It may not seem like much of a difference, but after a few years those extra quarter days in the solar year begin to add up. After four years, for example, the four extra quarter days would make the calendar fall behind the solar year by about a day. Over the course of a century, the difference between the solar year and the calendar year would become 25 days! Instead of summer beginning in June, for example, it wouldn’t start until nearly a month later, in July. As every kid looking forward to summer vacation knows—calendar or no calendar—that’s way too late! So every four years a leap day is added to the calendar to allow it to catch up to the solar year.
Read on for more and enjoy your day.
Todd took this shot back in August of 2009 at one of my favorite spots for hiking (and jumping) – the Pyramid Point overlook in the Sleeping Bear Dunes National Lakeshore. Lake Michigan is hundreds of feet down a steep bluff from the point where she’s jumping, and many is the person who wished they didn’t run down that bluff after toiling up it!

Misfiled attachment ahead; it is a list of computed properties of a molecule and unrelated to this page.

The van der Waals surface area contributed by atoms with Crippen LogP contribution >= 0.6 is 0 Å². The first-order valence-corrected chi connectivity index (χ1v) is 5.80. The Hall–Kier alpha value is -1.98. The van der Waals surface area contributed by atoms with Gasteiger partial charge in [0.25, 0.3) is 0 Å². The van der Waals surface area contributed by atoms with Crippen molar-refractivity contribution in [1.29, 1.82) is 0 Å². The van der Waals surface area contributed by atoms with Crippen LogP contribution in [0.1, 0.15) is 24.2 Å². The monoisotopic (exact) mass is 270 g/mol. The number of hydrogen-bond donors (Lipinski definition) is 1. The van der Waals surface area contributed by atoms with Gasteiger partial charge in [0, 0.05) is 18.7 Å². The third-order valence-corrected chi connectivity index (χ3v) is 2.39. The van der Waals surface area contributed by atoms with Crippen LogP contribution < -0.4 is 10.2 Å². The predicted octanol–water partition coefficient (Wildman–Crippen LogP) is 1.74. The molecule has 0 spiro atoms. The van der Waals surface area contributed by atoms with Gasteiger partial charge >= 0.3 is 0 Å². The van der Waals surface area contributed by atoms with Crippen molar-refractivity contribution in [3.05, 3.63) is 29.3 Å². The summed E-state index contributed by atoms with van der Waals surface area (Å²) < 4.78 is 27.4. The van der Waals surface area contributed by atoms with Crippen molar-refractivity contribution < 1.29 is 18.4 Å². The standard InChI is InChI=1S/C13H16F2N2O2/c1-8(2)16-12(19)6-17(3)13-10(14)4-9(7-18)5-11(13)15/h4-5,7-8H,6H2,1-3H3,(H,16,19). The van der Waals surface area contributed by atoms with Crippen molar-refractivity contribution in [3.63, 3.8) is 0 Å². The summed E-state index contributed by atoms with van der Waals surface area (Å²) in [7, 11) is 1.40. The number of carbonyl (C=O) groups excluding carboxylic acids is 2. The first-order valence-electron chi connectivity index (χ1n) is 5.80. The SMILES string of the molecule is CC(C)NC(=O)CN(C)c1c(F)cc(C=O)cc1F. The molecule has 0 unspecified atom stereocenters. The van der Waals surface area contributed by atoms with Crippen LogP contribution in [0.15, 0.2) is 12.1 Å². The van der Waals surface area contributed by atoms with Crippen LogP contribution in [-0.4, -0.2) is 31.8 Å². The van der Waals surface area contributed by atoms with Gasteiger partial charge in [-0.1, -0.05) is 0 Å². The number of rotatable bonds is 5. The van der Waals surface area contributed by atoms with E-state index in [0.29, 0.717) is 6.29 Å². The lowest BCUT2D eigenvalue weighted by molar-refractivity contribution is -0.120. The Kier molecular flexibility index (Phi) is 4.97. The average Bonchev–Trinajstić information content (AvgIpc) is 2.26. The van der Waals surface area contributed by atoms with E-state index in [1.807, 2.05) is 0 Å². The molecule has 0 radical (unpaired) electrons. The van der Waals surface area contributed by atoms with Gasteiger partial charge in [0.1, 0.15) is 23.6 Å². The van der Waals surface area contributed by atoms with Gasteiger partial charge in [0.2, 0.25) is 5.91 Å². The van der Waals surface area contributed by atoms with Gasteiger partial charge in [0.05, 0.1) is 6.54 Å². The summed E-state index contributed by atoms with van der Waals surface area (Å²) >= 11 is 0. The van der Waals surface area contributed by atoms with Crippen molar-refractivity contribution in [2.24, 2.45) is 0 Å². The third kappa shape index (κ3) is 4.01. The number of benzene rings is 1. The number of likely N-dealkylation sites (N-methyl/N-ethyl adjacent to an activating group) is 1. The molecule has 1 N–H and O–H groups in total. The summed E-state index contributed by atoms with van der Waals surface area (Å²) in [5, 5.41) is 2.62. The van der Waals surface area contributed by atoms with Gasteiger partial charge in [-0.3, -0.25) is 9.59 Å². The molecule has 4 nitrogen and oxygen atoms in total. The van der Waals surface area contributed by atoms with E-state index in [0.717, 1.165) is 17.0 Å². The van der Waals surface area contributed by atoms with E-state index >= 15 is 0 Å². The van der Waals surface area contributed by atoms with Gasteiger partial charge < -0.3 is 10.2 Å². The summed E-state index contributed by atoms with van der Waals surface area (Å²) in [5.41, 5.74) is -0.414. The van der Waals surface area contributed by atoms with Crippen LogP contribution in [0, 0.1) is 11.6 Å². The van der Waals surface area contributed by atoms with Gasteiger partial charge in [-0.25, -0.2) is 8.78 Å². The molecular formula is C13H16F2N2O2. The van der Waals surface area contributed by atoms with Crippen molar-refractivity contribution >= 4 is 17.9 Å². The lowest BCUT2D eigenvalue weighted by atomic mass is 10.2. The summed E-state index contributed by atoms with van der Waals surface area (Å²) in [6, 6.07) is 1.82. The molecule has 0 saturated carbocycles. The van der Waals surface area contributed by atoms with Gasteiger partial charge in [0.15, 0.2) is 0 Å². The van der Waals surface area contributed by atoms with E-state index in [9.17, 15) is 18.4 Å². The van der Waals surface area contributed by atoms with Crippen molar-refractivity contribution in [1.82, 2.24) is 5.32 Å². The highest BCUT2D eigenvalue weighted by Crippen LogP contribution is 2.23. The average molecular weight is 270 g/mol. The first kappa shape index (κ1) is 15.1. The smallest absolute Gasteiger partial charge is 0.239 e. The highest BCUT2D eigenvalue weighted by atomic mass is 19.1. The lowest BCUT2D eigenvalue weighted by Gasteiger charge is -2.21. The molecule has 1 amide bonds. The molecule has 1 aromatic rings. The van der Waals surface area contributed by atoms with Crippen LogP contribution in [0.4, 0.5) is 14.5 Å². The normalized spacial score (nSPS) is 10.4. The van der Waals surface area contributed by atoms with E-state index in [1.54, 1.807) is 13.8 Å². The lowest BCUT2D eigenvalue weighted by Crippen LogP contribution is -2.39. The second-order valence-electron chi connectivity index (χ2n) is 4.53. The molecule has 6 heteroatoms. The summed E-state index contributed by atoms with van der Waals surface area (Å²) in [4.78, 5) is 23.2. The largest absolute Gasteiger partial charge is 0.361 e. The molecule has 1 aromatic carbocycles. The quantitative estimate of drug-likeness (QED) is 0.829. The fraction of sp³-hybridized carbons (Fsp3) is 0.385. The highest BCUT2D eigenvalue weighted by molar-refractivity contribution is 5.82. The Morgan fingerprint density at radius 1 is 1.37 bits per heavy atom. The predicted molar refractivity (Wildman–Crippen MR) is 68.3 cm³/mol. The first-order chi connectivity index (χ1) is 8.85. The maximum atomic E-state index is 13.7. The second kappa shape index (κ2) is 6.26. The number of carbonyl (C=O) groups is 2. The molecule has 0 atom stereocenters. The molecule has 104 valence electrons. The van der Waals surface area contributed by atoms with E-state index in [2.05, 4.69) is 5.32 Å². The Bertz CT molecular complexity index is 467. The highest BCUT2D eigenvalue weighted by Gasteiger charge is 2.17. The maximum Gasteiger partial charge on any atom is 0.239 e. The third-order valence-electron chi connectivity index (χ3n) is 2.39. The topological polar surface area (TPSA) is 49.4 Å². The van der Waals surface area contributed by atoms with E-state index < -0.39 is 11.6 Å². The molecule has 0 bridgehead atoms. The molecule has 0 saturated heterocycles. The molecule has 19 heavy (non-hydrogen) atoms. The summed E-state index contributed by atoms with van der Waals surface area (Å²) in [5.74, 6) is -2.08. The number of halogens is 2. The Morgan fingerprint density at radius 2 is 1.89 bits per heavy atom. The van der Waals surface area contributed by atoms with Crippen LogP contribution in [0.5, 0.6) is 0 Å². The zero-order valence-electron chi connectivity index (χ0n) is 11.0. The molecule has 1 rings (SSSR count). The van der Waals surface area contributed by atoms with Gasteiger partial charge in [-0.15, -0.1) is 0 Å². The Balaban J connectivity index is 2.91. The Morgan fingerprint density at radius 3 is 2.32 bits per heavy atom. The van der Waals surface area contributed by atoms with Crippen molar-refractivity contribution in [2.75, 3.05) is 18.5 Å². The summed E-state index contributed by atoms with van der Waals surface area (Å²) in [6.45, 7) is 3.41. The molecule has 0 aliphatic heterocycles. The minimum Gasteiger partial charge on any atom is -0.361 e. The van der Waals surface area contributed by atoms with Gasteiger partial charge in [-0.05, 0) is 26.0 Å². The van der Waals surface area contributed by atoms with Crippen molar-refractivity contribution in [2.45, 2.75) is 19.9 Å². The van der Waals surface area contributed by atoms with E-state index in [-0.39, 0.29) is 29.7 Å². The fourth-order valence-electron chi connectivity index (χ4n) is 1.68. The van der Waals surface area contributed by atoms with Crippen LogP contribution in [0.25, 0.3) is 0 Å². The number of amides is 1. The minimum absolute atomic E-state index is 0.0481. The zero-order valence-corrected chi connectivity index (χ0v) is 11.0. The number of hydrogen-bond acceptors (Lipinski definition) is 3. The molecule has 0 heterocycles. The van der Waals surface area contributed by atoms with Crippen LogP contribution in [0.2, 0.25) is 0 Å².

More dunes on Michigan in Pictures!
Not all of Michigan’s great hikes are trails. This trek is a journey through Silver Lake State Park’s trailless backcountry, a mile-wide strip of dunes between Silver Lake and Lake Michigan. There’s not another hike like this in Michigan or even the Midwest because no other stretch of dunes are so barren.
Perched on a plateau and rising more than 100 feet high above Silver Lake, the heart of these dunes are totally devoid of any vegetation, even dune grass. The only thing besides sand are the stumps and trunks of ghost forests, ancient trees that the migrating dunes had buried and killed. Almost half of the hike is in this Sahara Desert-like terrain, the other half is spent strolling a stretch of Lake Michigan that is free of cottages and frozen custard stands.
A rare hike indeed.